decided: February 24, 1913.
APPEAL FROM THE COURT OF APPEALS OF THE DISTRICT OF COLUMBIA.
[ 227 U.S. Page 520]
MR. JUSTICE HUGHES delivered the opinion of the court.
The appellant is the owner of a lot of land on the north side of Wyoming Avenue, between Twentieth and Twenty-first Streets, northwest, in the District of Columbia. The appellees own the adjoining lot on the west. The appellant
[ 227 U.S. Page 521]
constructed on his lot a brick dwelling, the front of which was placed forty feet from the avenue. He located the main west wall of the dwelling about three feet inside of the line of his lot. This wall was about forty feet long and three stories high. About five feet back of the front end of this wall the appellant projected a semi-hexagonal bay-window, the west wall of which -- about eight feet long and extending through the height of the first story -- was placed upon the line of the lot so that approximately one-half the thickness of the wall was put upon the appellees' land. The appellant called this west wall of the bay-window a party wall and claimed the right to construct it in part upon his neighbor's land by virtue of the building regulations of the District of Columbia. The appellees protested against this use of their property and brought this suit in the Supreme Court of the District of Columbia to enjoin the maintenance of the wall on their land. The court entered a decree in their favor requiring its removal. The decree was affirmed by the Court of Appeals and this appeal is brought. 34 App. D.C. 480.
The act of June 14, 1878, c. 194, 20 Stat. 131, authorized the Commissioners of the District of Columbia to make "such building regulations for the said District as they may deem advisable" and provided that these should have the same force within the District as if enacted by Congress. Among the regulations promulgated by the Commissioners was the one approved by President Washington on October 17, 1791, relating to the location of party walls, which was recognized as in force and was "published for the information of builders." (Building Regulations, § 62, set forth in the margin.*fn1) The land in question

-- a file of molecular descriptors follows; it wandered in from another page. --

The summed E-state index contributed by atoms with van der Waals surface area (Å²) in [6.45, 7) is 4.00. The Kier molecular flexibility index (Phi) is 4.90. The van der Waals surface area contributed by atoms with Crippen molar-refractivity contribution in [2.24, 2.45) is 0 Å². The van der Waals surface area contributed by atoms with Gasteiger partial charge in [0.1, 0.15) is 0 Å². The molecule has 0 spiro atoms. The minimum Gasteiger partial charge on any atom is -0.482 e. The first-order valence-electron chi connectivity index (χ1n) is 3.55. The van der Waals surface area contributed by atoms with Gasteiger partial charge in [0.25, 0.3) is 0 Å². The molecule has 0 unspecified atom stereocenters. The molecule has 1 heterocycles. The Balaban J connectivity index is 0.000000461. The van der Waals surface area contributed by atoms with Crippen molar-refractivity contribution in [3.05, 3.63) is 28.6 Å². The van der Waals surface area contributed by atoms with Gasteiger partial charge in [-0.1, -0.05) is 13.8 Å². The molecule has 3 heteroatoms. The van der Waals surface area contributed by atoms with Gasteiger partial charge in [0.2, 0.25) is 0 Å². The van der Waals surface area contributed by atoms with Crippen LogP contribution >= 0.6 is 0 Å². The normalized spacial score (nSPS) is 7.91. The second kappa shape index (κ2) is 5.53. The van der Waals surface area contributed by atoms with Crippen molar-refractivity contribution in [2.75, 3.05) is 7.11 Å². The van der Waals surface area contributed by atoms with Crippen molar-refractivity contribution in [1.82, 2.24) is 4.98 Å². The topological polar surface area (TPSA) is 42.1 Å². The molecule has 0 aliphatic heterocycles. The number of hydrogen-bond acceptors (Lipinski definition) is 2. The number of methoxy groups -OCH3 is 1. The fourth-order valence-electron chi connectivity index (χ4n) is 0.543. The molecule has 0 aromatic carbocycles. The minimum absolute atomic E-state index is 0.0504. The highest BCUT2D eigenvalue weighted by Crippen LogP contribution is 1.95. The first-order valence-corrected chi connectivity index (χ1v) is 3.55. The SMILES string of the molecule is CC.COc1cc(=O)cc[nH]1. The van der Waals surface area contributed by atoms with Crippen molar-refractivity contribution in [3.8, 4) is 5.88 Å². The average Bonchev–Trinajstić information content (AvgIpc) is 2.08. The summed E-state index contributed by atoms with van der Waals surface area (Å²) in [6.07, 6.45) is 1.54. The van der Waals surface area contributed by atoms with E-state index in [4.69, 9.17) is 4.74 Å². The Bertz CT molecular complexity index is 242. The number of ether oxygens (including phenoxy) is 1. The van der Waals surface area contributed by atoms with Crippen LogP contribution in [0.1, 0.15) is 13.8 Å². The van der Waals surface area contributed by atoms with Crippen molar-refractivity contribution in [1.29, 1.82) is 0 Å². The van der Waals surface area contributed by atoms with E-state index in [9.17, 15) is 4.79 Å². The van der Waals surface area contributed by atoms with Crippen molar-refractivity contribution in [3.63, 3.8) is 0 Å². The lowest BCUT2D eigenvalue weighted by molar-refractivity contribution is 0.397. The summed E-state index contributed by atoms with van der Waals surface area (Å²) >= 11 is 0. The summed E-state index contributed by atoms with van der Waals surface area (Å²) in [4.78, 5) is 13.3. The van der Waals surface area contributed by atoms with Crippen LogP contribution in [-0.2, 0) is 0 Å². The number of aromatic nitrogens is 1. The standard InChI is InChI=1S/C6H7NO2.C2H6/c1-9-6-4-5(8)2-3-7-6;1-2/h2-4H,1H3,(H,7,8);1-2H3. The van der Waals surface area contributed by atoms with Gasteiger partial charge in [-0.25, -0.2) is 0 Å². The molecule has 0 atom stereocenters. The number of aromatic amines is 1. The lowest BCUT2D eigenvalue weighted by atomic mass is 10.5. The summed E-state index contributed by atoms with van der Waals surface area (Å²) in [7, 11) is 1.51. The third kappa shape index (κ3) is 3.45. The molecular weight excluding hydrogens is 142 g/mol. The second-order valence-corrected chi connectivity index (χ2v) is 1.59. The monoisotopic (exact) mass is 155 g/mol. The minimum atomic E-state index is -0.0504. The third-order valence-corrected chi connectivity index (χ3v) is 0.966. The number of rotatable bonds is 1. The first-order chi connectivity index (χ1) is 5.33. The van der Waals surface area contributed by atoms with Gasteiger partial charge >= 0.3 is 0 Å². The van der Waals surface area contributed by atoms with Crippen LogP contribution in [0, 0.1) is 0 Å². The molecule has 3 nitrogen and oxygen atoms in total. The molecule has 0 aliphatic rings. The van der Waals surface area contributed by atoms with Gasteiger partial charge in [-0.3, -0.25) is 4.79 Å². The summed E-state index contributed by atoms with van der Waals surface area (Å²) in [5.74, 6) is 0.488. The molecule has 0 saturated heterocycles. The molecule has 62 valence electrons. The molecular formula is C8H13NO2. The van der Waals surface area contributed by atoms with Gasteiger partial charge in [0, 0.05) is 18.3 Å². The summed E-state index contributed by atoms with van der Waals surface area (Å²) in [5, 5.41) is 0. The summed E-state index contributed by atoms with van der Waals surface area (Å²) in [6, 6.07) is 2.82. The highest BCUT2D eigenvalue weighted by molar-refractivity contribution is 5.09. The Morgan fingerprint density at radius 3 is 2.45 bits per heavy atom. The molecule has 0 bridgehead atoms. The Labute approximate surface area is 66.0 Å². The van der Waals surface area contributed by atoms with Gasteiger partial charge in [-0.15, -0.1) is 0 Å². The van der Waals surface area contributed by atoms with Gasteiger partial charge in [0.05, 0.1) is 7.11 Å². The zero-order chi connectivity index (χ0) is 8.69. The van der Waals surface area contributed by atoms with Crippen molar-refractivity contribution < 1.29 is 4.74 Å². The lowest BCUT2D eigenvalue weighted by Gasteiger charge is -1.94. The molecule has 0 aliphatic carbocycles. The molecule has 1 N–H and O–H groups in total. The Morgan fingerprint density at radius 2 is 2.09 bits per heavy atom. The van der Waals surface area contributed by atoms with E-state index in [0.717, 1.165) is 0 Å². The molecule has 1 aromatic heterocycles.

[ 227 U.S. Page 522]
lies outside the original limits of the city of Washington, but the appellant contends that, by the above-mentioned act of Congress and the action of the Commissioners, this regulation was made applicable throughout the District. The appellees in their bill alleged that the wall built across their line was not a party wall, that the regulation permitting the use of adjoining land for party walls did not extend beyond the bounds of the Federal City as originally laid out, and that if it was intended to apply in the District beyond these limits it was "unconstitutional and void because its effect is to provide your complainants of their property without due process of law and just compensation."